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Food Lubricants 101: A Look at What Food Lubricants Are and How They Are Used

Oct 13th 2015 at 9:53 PM

What are food grade lubricants?

Think of a food processing factory. Those big machines need some lubrication to run efficiently, right? Now, you know that things have a way of going wrong in the production process and some of the lubricant used in the machines could get into contact with the food being processed. If it is the regular lubricant, it could contaminate the entire batch and if not caught, it could be potentially harmful to consumers.

If, on the other hand, the lubricant was food grade i.e. safe for human consumption, then even if a little bit got in the food, there would be no risks involved. So that is what food grade lubricants are. They are so safe that they are regarded indirect food additives.

It’s not just the food manufacturers that use these lubricants. Pharmaceutical companies are also enjoying the benefits of food grade lubricants while avoiding the previous inherent risks of other industrial lubricants.

Works just the same

In order for the food grade lubricants to be effective, they must perform all the functions of the other globally harmonized system lubricants:

•    Protect against friction, oxidation, corrosion and wear.
•    Dissipate heat
•    Transfer power
•    Sealing effects

In addition to these, they must be resistant to degradation by food products, chemicals, water and steam, be able to dissolve sugars, and be non-reactive to plastics and elastomers. Of greater importance is their compliance with food, health and safety regulations and international approvals which includes the oil analysis program lubricants must go through.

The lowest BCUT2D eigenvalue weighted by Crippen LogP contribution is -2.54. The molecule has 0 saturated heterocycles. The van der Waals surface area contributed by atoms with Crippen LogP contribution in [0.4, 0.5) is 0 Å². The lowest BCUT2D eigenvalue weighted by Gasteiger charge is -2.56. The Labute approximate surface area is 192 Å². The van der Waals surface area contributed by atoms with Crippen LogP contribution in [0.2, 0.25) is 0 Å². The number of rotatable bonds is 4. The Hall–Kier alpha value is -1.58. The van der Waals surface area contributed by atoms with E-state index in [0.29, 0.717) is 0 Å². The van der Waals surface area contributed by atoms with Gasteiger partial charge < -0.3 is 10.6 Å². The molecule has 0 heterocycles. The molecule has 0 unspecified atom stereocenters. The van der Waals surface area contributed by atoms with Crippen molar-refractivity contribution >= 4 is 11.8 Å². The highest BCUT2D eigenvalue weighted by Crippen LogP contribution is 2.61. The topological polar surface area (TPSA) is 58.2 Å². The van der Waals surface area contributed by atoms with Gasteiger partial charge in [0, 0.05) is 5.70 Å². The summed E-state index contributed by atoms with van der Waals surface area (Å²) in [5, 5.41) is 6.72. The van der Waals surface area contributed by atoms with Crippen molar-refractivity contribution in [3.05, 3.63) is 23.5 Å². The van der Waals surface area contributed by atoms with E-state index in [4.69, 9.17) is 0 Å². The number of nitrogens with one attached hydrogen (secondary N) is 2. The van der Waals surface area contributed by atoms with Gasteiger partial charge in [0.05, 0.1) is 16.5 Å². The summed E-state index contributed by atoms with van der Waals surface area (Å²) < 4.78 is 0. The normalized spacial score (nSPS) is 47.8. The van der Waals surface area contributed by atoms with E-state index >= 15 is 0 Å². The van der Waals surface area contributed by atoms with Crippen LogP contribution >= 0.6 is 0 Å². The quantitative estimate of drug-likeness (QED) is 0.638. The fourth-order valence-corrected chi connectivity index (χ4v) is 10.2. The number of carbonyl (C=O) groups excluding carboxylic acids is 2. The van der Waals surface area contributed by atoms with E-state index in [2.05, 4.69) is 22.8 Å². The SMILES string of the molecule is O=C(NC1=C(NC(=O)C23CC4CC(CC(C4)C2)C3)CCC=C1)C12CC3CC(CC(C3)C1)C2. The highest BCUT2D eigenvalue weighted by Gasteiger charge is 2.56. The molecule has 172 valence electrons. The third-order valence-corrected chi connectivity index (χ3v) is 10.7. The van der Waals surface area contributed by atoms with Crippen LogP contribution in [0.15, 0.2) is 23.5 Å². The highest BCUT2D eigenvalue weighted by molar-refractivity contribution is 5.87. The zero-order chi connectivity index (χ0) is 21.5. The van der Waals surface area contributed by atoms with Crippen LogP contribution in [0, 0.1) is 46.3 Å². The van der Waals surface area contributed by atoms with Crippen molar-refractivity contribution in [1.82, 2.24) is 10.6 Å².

They come in categories

Food grade lubricants are categorized based on international standards for health and safety. They are five main categories which are:

i.    H1 – Lubricants with incidental food contact used as anti-rust/lubricant agents or release agents on seals and gaskets.
ii.    H2 – Lubricants with no food contact used on machine parts that will not have direct contact with the food, drink or drugs being produced.
iii.    3H – Release agents used on  grills, chopping boards, loaf pans, cutters and the like to keep the meat or poultry foods from sticking to the surface during processing.
iv.    H3 – Soluble oils that prevent rust on hooks and trolleys.
v.    HT1 – Heat transfer fluids with incidental contact used in the primary and secondary heating and cooling parts of the food processing.

The choice of which lubricant should be used on which machines depends on the function of the machine and what the chances are that it could come into contact with the food, drink or medical drugs being produced.

The development of food grade lubricants was a great step forward in ensuring the safety of consumers as well as facilitating better production rates and greater customer satisfaction for companies.


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